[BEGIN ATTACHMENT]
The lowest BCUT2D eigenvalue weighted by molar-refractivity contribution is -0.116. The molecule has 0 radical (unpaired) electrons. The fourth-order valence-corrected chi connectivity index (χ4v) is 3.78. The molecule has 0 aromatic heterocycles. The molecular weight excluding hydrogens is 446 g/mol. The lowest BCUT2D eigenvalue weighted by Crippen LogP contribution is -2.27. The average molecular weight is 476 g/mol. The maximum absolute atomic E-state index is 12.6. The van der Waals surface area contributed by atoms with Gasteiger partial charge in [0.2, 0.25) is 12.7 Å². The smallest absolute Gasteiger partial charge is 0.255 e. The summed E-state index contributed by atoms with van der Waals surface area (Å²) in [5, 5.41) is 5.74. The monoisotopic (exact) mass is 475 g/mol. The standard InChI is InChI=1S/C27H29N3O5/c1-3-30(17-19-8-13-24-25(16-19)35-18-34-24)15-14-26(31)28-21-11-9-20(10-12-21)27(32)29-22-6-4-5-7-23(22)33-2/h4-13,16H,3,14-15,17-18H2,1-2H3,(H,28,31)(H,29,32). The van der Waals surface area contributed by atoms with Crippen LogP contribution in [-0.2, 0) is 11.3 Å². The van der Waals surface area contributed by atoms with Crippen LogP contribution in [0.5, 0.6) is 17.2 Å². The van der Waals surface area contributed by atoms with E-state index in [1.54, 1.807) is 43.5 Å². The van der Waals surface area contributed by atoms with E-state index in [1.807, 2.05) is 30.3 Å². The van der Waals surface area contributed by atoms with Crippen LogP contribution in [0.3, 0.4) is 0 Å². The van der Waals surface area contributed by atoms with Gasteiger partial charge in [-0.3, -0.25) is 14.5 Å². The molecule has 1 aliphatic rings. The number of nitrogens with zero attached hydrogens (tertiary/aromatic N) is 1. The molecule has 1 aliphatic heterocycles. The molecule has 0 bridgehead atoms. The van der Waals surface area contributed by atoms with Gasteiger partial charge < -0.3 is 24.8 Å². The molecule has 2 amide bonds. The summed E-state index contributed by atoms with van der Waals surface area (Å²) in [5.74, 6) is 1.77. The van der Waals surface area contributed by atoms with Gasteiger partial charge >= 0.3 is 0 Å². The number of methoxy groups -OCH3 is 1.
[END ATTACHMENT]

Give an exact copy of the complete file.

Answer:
The lowest BCUT2D eigenvalue weighted by molar-refractivity contribution is -0.116. The molecule has 0 radical (unpaired) electrons. The fourth-order valence-corrected chi connectivity index (χ4v) is 3.78. The molecule has 0 aromatic heterocycles. The molecular weight excluding hydrogens is 446 g/mol. The lowest BCUT2D eigenvalue weighted by Crippen LogP contribution is -2.27. The average molecular weight is 476 g/mol. The maximum absolute atomic E-state index is 12.6. The van der Waals surface area contributed by atoms with Gasteiger partial charge in [0.2, 0.25) is 12.7 Å². The smallest absolute Gasteiger partial charge is 0.255 e. The summed E-state index contributed by atoms with van der Waals surface area (Å²) in [5, 5.41) is 5.74. The monoisotopic (exact) mass is 475 g/mol. The standard InChI is InChI=1S/C27H29N3O5/c1-3-30(17-19-8-13-24-25(16-19)35-18-34-24)15-14-26(31)28-21-11-9-20(10-12-21)27(32)29-22-6-4-5-7-23(22)33-2/h4-13,16H,3,14-15,17-18H2,1-2H3,(H,28,31)(H,29,32). The van der Waals surface area contributed by atoms with Crippen LogP contribution in [-0.2, 0) is 11.3 Å². The van der Waals surface area contributed by atoms with Crippen LogP contribution in [0.5, 0.6) is 17.2 Å². The van der Waals surface area contributed by atoms with E-state index in [1.54, 1.807) is 43.5 Å². The van der Waals surface area contributed by atoms with E-state index in [1.807, 2.05) is 30.3 Å². The van der Waals surface area contributed by atoms with Crippen LogP contribution in [0.3, 0.4) is 0 Å². The van der Waals surface area contributed by atoms with Gasteiger partial charge in [-0.3, -0.25) is 14.5 Å². The molecule has 1 aliphatic rings. The number of nitrogens with zero attached hydrogens (tertiary/aromatic N) is 1. The molecule has 1 aliphatic heterocycles. The molecule has 0 bridgehead atoms. The van der Waals surface area contributed by atoms with Gasteiger partial charge < -0.3 is 24.8 Å². The molecule has 2 amide bonds. The summed E-state index contributed by atoms with van der Waals surface area (Å²) in [5.74, 6) is 1.77. The van der Waals surface area contributed by atoms with Gasteiger partial charge >= 0.3 is 0 Å². The number of methoxy groups -OCH3 is 1.